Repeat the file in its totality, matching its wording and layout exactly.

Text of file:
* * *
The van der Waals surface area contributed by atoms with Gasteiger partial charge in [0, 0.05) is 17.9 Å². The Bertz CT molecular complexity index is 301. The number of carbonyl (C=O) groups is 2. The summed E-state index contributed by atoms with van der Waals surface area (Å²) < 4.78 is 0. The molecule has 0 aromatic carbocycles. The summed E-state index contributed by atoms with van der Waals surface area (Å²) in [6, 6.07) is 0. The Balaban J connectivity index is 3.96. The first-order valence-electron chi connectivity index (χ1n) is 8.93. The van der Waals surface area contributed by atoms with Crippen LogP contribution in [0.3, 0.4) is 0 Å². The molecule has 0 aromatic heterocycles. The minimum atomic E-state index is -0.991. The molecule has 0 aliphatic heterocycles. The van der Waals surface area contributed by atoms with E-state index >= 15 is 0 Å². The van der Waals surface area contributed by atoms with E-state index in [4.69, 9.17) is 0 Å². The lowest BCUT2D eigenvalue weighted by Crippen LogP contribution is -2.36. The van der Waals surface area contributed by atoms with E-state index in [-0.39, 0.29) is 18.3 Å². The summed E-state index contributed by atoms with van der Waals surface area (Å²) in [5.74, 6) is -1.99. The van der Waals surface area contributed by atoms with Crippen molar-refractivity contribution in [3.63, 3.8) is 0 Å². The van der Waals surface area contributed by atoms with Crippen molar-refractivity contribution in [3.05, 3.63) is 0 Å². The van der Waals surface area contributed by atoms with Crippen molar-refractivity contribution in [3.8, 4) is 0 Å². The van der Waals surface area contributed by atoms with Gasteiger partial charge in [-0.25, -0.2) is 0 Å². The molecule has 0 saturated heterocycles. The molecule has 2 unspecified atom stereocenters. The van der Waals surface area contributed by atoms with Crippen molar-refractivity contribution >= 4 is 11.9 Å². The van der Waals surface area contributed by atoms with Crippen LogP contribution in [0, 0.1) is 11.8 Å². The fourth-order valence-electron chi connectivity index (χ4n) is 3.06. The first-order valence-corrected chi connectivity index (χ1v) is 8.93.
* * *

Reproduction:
The van der Waals surface area contributed by atoms with Gasteiger partial charge in [0, 0.05) is 17.9 Å². The Bertz CT molecular complexity index is 301. The number of carbonyl (C=O) groups is 2. The summed E-state index contributed by atoms with van der Waals surface area (Å²) < 4.78 is 0. The molecule has 0 aromatic carbocycles. The summed E-state index contributed by atoms with van der Waals surface area (Å²) in [6, 6.07) is 0. The Balaban J connectivity index is 3.96. The first-order valence-electron chi connectivity index (χ1n) is 8.93. The van der Waals surface area contributed by atoms with Crippen LogP contribution in [0.3, 0.4) is 0 Å². The molecule has 0 aromatic heterocycles. The minimum atomic E-state index is -0.991. The molecule has 0 aliphatic heterocycles. The van der Waals surface area contributed by atoms with E-state index >= 15 is 0 Å². The van der Waals surface area contributed by atoms with E-state index in [4.69, 9.17) is 0 Å². The lowest BCUT2D eigenvalue weighted by Crippen LogP contribution is -2.36. The van der Waals surface area contributed by atoms with E-state index in [-0.39, 0.29) is 18.3 Å². The summed E-state index contributed by atoms with van der Waals surface area (Å²) in [5.74, 6) is -1.99. The van der Waals surface area contributed by atoms with Crippen molar-refractivity contribution in [3.63, 3.8) is 0 Å². The van der Waals surface area contributed by atoms with Crippen molar-refractivity contribution in [3.05, 3.63) is 0 Å². The van der Waals surface area contributed by atoms with Crippen molar-refractivity contribution in [3.8, 4) is 0 Å². The van der Waals surface area contributed by atoms with Gasteiger partial charge in [-0.25, -0.2) is 0 Å². The molecule has 0 saturated heterocycles. The molecule has 2 unspecified atom stereocenters. The van der Waals surface area contributed by atoms with Crippen molar-refractivity contribution >= 4 is 11.9 Å². The van der Waals surface area contributed by atoms with Crippen LogP contribution in [0, 0.1) is 11.8 Å². The fourth-order valence-electron chi connectivity index (χ4n) is 3.06. The first-order valence-corrected chi connectivity index (χ1v) is 8.93.